"The workers of Germany have to bleed because such is the will of the capitalists, of the super-patriots, of the cannon-makers. The people have to make blood-sacrifices without a murmur in order that these robbers may mint gold out of their valuable lives. The war was ushered in with a lie, so that the workers would rush to the battlefields, and now the lie still presides over the continuance of this awful carnage."

Liebknecht had scarcely completed the last sentence when the police broke through the crowd and, throwing many of the crowd and trampling others underfoot, arrested him. In the days which immediately followed he addressed his famous letters to the Royal Court-Martial in Berlin. There were circulated in leaflet form and are dated the 3rd and 8th of May, respectively. Liebknecht boldly indicts the German Government for its reckless championship of expansion and junkerism in world politics, and its activity as an agent of world war. He denounces its suppression of the working people, its war on their liberty of speech and writing. He indicts its system of specious legality and sham nationality as a system of actual force, of genuine hostility to the people, and of guilty conscience as regards to the masses. And he adds that struggle of the most strenuous character, class struggle against the Government is the duty of every champion of the welfare of the proletariat.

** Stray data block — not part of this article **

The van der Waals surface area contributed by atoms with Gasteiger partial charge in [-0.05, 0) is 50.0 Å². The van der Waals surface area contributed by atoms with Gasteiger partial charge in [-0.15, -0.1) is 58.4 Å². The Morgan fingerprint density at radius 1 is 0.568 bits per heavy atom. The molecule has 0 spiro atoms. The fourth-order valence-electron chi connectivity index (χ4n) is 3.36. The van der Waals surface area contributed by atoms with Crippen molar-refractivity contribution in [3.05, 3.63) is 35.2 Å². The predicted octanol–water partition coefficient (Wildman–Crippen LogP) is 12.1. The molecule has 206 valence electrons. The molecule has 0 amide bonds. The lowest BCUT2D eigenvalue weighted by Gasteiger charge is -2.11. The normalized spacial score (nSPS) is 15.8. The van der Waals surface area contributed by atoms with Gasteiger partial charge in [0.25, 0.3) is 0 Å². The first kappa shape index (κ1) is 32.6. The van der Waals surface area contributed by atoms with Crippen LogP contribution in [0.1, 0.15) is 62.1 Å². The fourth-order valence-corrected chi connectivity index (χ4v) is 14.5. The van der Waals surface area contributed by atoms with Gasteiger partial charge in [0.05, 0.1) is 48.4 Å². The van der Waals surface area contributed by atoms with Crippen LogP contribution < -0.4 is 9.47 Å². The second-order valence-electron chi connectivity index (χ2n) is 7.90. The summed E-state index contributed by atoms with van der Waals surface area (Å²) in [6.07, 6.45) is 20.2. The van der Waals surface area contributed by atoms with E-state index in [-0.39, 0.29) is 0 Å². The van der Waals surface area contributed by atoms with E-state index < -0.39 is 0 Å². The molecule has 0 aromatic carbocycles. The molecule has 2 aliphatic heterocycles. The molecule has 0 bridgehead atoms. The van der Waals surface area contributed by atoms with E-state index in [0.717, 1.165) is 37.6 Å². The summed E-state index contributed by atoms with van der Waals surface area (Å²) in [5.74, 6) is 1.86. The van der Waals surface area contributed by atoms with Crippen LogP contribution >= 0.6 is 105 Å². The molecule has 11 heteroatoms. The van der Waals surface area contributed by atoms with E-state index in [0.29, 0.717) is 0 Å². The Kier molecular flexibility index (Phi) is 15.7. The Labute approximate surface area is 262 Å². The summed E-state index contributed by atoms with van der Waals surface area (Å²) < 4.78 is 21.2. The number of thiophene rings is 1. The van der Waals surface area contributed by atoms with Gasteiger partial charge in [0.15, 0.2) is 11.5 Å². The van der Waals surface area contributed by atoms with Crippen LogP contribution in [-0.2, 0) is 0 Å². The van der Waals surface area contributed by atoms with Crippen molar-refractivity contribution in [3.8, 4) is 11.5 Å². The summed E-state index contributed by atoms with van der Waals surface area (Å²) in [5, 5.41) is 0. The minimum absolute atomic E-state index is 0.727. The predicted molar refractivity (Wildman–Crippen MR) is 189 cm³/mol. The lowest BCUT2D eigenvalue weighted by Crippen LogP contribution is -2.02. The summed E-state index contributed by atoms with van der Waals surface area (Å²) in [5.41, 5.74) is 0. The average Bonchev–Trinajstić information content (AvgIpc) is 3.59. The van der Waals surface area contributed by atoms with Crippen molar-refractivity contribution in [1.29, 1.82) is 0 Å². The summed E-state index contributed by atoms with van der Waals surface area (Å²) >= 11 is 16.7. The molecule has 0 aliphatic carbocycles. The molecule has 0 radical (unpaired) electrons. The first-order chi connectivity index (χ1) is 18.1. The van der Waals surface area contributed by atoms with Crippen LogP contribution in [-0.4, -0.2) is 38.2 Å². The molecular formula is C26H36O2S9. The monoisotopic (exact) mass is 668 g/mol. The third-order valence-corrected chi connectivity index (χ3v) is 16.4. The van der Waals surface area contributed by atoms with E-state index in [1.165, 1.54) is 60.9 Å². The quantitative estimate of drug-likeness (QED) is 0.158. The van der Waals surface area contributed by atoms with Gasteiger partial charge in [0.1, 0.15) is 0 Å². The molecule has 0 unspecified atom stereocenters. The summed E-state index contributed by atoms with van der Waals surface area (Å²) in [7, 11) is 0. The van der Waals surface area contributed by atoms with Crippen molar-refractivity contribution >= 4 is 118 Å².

Liebknecht's trial and condemnation followed in July. The public prosecutor demanded that the public be excluded. Liebknecht protested against this demand in the following strenuous terms :--

“Gentlemen, you are powerful, but you are afraid. You tremble at the effect my poor words might have on the public and on the prudently chosen Journalists. You who have at your disposal a force of police, an army, cannon, everything! It is cowardice, on your part, gentlemen. Yes, I repeat that you are cowards If you close the doors. You should be ashamed of yourselves."

When the court excluded the public, Liebknecht shouted to his wife and to Rosa Luxemburg who were among the audience:—

“Leave this comedy, where everything, including even the judgment, has been prepared beforehand! Go away!"

The sentence passed upon Liebknecht at this trial was one of live years penal servitude. He was released on October 24th, 1918, together with other political prisoners.